2149 posts in 3740 days

#10 posted 01-17-2013 03:52 AM

I’ve had my Wynn for about 8 years now and it’s still going great. Also I did not get the paper one, just blow it out with a leaf blower every few months.

-- Tom D

View Grandpa's profile


3259 posts in 2645 days

#11 posted 01-17-2013 03:55 AM

I would think if you have the same rating they should be equal. Am I wrong there? Tougher? I don’t know.

Yeah the filter has an area where dust can cling on the outside that isn’t so big on the inside. The grooves are smaller. I decided if I could afford a good collector I should just bite the bullet and go all the way with good filters and maintenance.

View ksSlim's profile


1274 posts in 2860 days

#12 posted 01-17-2013 04:04 AM

Filters are designed for air flow in cfm. The design is also improved with coatings on the collection side.
If a Wynn filter is “vibrated” when air flow is not present, it will shed a partial amount of the accumlated debris.
Must be a huge truck to need 1000cfm. Stacking them together will reduce air flow and coating is probably on wrong side of filter material.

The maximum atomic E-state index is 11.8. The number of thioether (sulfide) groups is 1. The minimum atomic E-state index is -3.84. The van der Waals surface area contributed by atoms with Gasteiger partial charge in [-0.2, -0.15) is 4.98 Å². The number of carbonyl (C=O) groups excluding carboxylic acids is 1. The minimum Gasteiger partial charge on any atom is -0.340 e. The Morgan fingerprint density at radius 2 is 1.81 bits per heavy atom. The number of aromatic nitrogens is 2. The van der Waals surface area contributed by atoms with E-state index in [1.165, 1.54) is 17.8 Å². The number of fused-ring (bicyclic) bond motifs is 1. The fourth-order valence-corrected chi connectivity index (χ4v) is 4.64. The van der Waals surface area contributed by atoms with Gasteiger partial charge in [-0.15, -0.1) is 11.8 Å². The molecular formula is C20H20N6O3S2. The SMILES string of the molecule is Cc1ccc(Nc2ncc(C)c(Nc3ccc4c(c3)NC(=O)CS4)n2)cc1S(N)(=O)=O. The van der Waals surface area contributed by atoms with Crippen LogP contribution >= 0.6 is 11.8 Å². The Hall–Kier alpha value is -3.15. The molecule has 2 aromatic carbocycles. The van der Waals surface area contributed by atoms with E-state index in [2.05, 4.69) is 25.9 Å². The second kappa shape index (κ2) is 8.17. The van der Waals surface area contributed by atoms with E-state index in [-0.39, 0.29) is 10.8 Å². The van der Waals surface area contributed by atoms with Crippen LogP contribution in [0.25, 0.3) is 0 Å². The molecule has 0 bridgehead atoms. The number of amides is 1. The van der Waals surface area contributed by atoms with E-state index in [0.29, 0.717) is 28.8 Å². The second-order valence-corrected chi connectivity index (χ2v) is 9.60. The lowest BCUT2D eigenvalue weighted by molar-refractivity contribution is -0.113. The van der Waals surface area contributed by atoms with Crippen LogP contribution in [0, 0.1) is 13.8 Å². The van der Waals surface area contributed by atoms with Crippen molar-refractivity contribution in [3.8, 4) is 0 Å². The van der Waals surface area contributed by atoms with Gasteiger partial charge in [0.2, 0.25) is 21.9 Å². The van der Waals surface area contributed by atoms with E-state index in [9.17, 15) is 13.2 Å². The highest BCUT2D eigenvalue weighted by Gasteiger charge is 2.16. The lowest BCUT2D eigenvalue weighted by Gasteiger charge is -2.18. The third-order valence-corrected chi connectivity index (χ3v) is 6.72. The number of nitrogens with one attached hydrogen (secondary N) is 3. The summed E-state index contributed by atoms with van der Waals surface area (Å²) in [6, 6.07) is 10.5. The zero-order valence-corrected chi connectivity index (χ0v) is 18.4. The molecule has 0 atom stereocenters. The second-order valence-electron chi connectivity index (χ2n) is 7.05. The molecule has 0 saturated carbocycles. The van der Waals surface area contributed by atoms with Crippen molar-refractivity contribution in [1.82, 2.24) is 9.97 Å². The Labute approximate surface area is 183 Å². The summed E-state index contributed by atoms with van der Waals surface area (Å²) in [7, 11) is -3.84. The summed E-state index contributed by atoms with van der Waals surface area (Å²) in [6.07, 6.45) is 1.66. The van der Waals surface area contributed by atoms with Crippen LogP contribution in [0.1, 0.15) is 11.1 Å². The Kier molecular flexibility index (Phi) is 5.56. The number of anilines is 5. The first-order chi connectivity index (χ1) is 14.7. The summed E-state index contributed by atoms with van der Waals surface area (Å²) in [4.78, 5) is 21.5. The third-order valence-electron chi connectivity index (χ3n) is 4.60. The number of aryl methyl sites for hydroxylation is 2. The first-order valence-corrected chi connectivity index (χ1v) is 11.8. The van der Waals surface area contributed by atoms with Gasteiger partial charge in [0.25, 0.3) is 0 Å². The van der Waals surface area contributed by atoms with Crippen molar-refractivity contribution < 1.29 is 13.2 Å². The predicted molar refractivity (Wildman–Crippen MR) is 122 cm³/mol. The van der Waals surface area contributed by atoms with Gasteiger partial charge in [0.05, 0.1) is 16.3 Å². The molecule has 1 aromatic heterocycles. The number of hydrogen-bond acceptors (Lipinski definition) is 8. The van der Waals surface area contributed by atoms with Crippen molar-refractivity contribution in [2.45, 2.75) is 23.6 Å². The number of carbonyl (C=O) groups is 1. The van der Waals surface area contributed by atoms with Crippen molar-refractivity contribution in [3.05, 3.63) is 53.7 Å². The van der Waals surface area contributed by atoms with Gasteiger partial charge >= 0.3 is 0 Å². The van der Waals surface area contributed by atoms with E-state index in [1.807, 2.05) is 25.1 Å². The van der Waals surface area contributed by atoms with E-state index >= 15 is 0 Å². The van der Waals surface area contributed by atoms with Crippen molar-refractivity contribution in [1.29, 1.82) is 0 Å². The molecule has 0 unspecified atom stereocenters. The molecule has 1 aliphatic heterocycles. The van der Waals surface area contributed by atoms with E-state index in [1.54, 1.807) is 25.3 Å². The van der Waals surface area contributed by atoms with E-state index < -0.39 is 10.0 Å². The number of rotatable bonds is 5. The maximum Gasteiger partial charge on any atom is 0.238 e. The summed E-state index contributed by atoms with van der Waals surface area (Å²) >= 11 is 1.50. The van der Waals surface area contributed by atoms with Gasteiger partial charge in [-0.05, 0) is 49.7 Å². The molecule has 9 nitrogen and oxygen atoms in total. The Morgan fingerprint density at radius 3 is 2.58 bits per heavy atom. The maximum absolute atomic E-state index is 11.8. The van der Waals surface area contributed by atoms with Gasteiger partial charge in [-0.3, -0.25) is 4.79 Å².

Call Wynn, they have several sharp folks in the design department.

-- Sawdust and shavings are therapeutic

View Dallas's profile


3599 posts in 2457 days

#13 posted 01-17-2013 04:13 AM

ksSlim, Are you kidding?

A modern 12L diesel engine will draw at least 100X 1000cu’/min.

My 6-71 Detroit Diesel (6 cylinders at 71 cubic inches EACH) draws 200,000 cubic feet per minute at 2100 rpm, if I remember right. I would have to pull out my manuals to make sure, which I won’t do tonight.

-- Improvise.... Adapt...... Overcome!

View shipwright's profile


7968 posts in 2768 days

#14 posted 01-17-2013 05:19 AM

Truck filters work every bit as well as Wynn’s do. Many have the same rating. Mine work perfectly. I have Donaldson truck filters in one of my shops and a Wynn in the other and if I had to choose, I’d say there is less escapement from my Donaldsons. Check this blog and this one.

-- Paul M ..............If God wanted us to have fiberglass boats he would have given us fibreglass trees.

View Fred Hargis's profile

Fred Hargis

4956 posts in 2463 days

#15 posted 01-17-2013 12:21 PM

This may or may not be pertinent to your question, but I just replaced the filter on my DC…this was a stock Oneida filter. It has reached the point where I couldn’t get it clean enough for air flow…and it’s 6 years old. It has seen fairly heavy use, and a lot of drum sanding dust (very fine particles). I think those truck filters will work fine…Wood magazine had a shop built cyclone 12 years ago or so, and they used a truck filter in their design.

-- Our village hasn't lost it's idiot, he was elected to congress.